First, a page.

What Makes A Good Argumentative Essay?
There is a slight difference between persuasive and argumentative essays. In a persuasive paper you are persuading the audience on a general subject, while argumentative papers are focused on one part of a general subject. For example, you might write a persuasive essay on how capital punishment is inhuman but in an argumentative essay you would focus more on one state to narrow down the essay. Here, I will tell you what makes a good argumentative essay and how to write one.
Do’s And Don’ts of a Good Argumentative Essay
- Do: You want to be passionate about your topic, which in return will make you essay passionate as well.
- Do: When researching, make sure you use sources that agree with you. This will make a stronger essay.
- Do: Make sure that you have enough facts and evidence to back up your position on the topic.
- Do: You want to make sure that you supply enough reasons to support your subject.
- Do: Lastly, you have to address what the conflicting side of your argument is and to debunk their claims.
- Don’t: Don’t use I believe, I feel, or I think in your essay, it makes it sound weak and you can write better than that.
- Don’t: Don’t state that you are an expert on the subject.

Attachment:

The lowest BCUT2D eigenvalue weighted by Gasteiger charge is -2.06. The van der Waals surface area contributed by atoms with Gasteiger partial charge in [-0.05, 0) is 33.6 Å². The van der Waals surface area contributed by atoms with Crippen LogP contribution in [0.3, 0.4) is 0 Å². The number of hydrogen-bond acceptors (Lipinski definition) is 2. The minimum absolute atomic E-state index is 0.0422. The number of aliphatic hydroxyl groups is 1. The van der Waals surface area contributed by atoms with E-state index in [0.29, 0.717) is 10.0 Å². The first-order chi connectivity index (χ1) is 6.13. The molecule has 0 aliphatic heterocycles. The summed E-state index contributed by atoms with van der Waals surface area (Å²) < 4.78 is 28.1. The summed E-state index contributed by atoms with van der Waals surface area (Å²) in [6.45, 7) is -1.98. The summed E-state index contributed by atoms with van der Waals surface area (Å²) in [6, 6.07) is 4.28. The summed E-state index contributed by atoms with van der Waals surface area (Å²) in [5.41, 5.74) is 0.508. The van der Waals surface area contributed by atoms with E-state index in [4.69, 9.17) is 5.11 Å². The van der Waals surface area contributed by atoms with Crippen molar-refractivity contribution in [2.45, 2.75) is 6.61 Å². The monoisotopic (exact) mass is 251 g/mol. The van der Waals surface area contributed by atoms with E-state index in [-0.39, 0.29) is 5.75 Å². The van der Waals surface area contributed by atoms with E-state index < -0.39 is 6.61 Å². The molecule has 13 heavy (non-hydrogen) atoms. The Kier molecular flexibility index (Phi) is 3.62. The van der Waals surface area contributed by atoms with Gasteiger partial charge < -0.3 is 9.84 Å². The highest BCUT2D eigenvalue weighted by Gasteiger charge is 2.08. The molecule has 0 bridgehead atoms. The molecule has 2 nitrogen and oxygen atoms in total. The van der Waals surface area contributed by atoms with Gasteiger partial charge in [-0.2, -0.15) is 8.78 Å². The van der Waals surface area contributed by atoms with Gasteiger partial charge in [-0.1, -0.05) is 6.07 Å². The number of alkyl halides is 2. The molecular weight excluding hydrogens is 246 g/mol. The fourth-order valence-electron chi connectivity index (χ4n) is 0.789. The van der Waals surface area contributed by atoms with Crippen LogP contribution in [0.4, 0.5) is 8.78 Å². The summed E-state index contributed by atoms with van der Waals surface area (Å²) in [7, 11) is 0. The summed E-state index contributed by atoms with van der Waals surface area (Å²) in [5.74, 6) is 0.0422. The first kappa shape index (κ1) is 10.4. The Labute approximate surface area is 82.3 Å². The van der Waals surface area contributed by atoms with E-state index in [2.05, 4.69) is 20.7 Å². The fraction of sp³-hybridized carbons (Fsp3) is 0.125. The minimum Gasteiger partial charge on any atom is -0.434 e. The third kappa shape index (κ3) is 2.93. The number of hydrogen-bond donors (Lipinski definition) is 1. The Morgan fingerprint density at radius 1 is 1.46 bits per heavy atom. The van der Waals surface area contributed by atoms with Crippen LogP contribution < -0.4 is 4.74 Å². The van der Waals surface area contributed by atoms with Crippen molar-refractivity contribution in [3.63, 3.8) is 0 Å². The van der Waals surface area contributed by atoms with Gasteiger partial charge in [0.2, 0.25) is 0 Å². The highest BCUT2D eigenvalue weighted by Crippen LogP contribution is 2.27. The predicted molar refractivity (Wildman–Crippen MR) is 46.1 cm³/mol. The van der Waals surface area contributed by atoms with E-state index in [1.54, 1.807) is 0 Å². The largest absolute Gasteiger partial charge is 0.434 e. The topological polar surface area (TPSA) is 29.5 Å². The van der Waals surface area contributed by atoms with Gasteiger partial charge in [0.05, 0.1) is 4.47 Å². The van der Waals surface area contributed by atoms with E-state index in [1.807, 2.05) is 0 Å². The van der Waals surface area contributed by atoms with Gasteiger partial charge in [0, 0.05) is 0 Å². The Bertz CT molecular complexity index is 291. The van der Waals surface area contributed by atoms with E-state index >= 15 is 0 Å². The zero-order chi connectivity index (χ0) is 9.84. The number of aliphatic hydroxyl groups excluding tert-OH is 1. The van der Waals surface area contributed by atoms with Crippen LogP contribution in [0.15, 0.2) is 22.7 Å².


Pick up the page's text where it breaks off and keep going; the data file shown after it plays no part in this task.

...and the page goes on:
- Don’t: Don’t use religion or morals to support your claim.
- Don’t: Don’t presume that the audience agrees with your take on the subject.
- Don’t: Lastly, don’t make others look bad because you don’t know how to argue your topic.
How Should It Look?
Once you have done the research and put your thoughts together, it is now time for you to construct your essay.
- The introduction of your essay should have general information on the subject and then narrow that down, with your thesis statement, what you will be arguing in the essay.
- The next paragraph will transition the reader from the introduction into the body of the essay. You want to wrap up the introduction and use this paragraph to introduce your ideas for the next paragraph.
- The next few paragraphs will show the audience the evidence that you have gathered to support your subject.
- Then you will tell the audience about the evidence that you have found to support your thesis statement. You will address the opposing side’s argument here as well.
- The conclusion of the essay should sum up all that the audience just read, restate the topic, and explain again why it is so important.